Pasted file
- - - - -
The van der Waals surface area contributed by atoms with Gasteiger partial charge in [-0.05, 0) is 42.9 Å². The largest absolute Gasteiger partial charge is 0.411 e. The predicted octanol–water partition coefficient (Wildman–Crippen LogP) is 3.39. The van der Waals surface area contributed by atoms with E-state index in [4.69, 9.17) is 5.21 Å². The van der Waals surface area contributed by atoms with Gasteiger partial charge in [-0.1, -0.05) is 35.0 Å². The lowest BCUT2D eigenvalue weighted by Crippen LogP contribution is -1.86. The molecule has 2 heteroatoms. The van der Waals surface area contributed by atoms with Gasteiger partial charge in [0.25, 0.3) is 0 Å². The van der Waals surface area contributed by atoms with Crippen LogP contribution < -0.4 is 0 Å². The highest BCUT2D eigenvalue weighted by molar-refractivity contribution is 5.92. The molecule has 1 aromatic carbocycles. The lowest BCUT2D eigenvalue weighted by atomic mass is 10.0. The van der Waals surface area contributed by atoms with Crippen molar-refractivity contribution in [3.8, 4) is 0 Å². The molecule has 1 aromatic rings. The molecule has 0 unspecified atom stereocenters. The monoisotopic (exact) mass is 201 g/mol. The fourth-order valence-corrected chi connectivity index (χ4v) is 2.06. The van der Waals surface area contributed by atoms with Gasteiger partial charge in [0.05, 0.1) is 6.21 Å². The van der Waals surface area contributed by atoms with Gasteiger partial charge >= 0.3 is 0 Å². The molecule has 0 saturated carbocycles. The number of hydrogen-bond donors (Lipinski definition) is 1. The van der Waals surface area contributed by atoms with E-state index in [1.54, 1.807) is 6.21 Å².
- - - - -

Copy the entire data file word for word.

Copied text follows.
The van der Waals surface area contributed by atoms with Gasteiger partial charge in [-0.05, 0) is 42.9 Å². The largest absolute Gasteiger partial charge is 0.411 e. The predicted octanol–water partition coefficient (Wildman–Crippen LogP) is 3.39. The van der Waals surface area contributed by atoms with E-state index in [4.69, 9.17) is 5.21 Å². The van der Waals surface area contributed by atoms with Gasteiger partial charge in [-0.1, -0.05) is 35.0 Å². The lowest BCUT2D eigenvalue weighted by Crippen LogP contribution is -1.86. The molecule has 2 heteroatoms. The van der Waals surface area contributed by atoms with Gasteiger partial charge in [0.25, 0.3) is 0 Å². The van der Waals surface area contributed by atoms with Crippen LogP contribution < -0.4 is 0 Å². The highest BCUT2D eigenvalue weighted by molar-refractivity contribution is 5.92. The molecule has 1 aromatic carbocycles. The lowest BCUT2D eigenvalue weighted by atomic mass is 10.0. The van der Waals surface area contributed by atoms with Crippen molar-refractivity contribution in [3.8, 4) is 0 Å². The molecule has 1 aromatic rings. The molecule has 0 unspecified atom stereocenters. The monoisotopic (exact) mass is 201 g/mol. The fourth-order valence-corrected chi connectivity index (χ4v) is 2.06. The van der Waals surface area contributed by atoms with Gasteiger partial charge in [0.05, 0.1) is 6.21 Å². The van der Waals surface area contributed by atoms with Gasteiger partial charge >= 0.3 is 0 Å². The molecule has 0 saturated carbocycles. The number of hydrogen-bond donors (Lipinski definition) is 1. The van der Waals surface area contributed by atoms with E-state index in [1.54, 1.807) is 6.21 Å².